Timed Event Horse Show Set For 6:30 Friday Night
By Steve Cummings
The spring weather has been great and by the large number of request from our office, I think gardeners, farmers, and home owners have been taking advantage of the nice weather. The Yalobusha County Homemakers and Master Gardeners secured the services of K&W Turf to help landscape the flower beds in front of the Multipurpose Building. Kyle Jeffrey’s and his crew did an outstanding job.
The second timed event horse show will be this Friday night. Training barrels will start at 6:30 pm with the show starting at 8 pm. As usual, the show is free and open to the public.
We are beginning to get questions on growing tomatoes. If you want to learn more about growing tomatoes, mark April 2nd on your calendar. There will be a Quick Bites program on growing tomatoes at noon at the Multipurpose Building.
Our former 4-H Program Assistant, Christine Fielder, is slowly making progress. Just being at home and out of the hospital has definitely helped her spirits.
With spring’s arrival, houseplants should be ready to again grow quickly. Help them along by removing dead leaves, cutting back straggly stems, and repotting those that have outgrown their containers. Begin feeding every two weeks with water soluble 18-18-18 or 20-20-20.
Bring branches of pussy willow indoors as the buds begin to swell. When place in a container of water, the furry buds will continue to open. If removed from the water and dried before the yellow flower parts appear, the graceful branches studded with downy catkins can be kept for years. The branches root easily, so keep a few in water until they are well rooted. Then you can transplant them into the garden.
Add Some Shrubs
Consider adding a few new spring-flowering shrubs to your garden. Dependable choices include forsythia, spireas, double Japanese kerria, Burkwood viburnum, doublefile viburnum, deutzia and star magnolia.
Divide summer and fall blooming perennials
Now is the time to divide perennials that bloom in the summer and fall. As you dig up the clump, discard weak or diseased parts and set healthy divisions at the depth they were growing before. Allow enough space between divisions so that the mature clumps will touch but not compete.
Get a head start with Transplants for Perennial and Annual Flowers
Instead of waiting for seeds to sprout, set out transplants to give yourself an edge on the gardening season. Choose young transplants that have filled their container and preferably not blooming. Avoid those that look top heavy, as they’re probably rootbound and will be stunted.
Till your soil, working in plenty of organic matter, such as compost, sphagnum peat moss, or decomposed manure or sawdust. This is a good time to apply any lime and fertilizer recommended by the soil test results. Then level the soil with a garden rake, filling in depressions where water could collect.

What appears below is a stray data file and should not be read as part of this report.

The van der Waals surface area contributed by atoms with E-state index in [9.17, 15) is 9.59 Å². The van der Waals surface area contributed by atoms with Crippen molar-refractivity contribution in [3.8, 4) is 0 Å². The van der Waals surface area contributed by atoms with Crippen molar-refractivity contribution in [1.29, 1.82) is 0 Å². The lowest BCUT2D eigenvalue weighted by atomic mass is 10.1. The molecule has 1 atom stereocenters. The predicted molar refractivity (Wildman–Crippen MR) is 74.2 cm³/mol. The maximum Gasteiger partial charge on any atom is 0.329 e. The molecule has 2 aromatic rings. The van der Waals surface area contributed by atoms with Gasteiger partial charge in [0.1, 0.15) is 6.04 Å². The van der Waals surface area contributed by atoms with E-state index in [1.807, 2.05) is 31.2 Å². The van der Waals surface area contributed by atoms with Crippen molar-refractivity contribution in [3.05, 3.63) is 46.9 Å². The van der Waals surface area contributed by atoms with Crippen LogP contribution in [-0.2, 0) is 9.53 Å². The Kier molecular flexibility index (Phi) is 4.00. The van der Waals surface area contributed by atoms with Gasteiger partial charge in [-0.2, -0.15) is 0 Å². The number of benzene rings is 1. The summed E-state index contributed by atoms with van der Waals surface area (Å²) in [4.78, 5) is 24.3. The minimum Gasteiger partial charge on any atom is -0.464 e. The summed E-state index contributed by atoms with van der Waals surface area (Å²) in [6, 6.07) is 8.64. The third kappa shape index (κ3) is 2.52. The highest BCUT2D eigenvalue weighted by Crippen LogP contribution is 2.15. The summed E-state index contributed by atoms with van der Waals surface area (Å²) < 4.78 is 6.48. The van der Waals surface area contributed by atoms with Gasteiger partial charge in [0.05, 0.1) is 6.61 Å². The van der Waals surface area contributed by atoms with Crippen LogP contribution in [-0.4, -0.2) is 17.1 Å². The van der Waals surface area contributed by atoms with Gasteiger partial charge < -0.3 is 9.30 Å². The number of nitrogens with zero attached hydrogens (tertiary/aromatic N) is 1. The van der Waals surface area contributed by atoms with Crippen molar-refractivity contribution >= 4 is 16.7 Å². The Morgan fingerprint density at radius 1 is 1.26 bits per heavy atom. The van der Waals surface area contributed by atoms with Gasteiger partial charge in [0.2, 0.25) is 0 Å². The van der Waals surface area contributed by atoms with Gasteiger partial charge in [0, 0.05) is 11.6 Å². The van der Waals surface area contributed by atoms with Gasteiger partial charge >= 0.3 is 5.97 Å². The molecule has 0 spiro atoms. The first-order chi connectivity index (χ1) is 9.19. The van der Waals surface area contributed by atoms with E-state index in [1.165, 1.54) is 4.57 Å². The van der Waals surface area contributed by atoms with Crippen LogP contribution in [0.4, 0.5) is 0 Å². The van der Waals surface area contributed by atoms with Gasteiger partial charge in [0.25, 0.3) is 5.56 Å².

Apply a 2 inch layer of mulch to help keep the soil moist and cool during the coming hot weather. You’ll find it easier to put down the mulch first and plant through it to set out your transplants. Uniform and adequate spacing gives the planting bed a tidy look and allows the plants to develop without crowding. When spaced too close, annuals and perennials become spindly. Too much spacing gives weeds room to grow. With proper spacing, the top growth of the plants will shade the soil keeping it cool and free of weeds.
Set plants at the same depth they were growing in the flat or container. Finally, water well to settle the soil around the roots. Also pinch out any flowers. I know how hard that is to do, but removing the flowers will encourage more growth by diverting energy into the new growth and ultimately more flowers.
Take advantage of Spring. Add an extra half-hour to your next trip and take a side road. Buttercups, red bud, dogwood, yellow hop clover, white clover and many other wild flowers are blooming now. Get out and walk around the neighborhood to see everyone’s flower garden.
One of the concerns new gardeners face is not knowing if the old wives tales are true. One that comes up every planting time is the cucurbit crops (vine crops) being planted next to each other and cross pollinating. The hardest one to eliminate is that cantaloupe and cucumber will cross and you will get cantaloupe with no sugar that taste like a cucumber. These are different species and will not cross. The fact that some squash and pumpkins will cross really doesn’t matter unless you are saving seed to plant the next crop. The only vegetable crops you have to worry about pollen changing the part you eat is sweet corn. Pollen from corn with different genes for color or sweetness will change the kernel of this year’s harvest. Separate different sweet corns by at least 250 feet.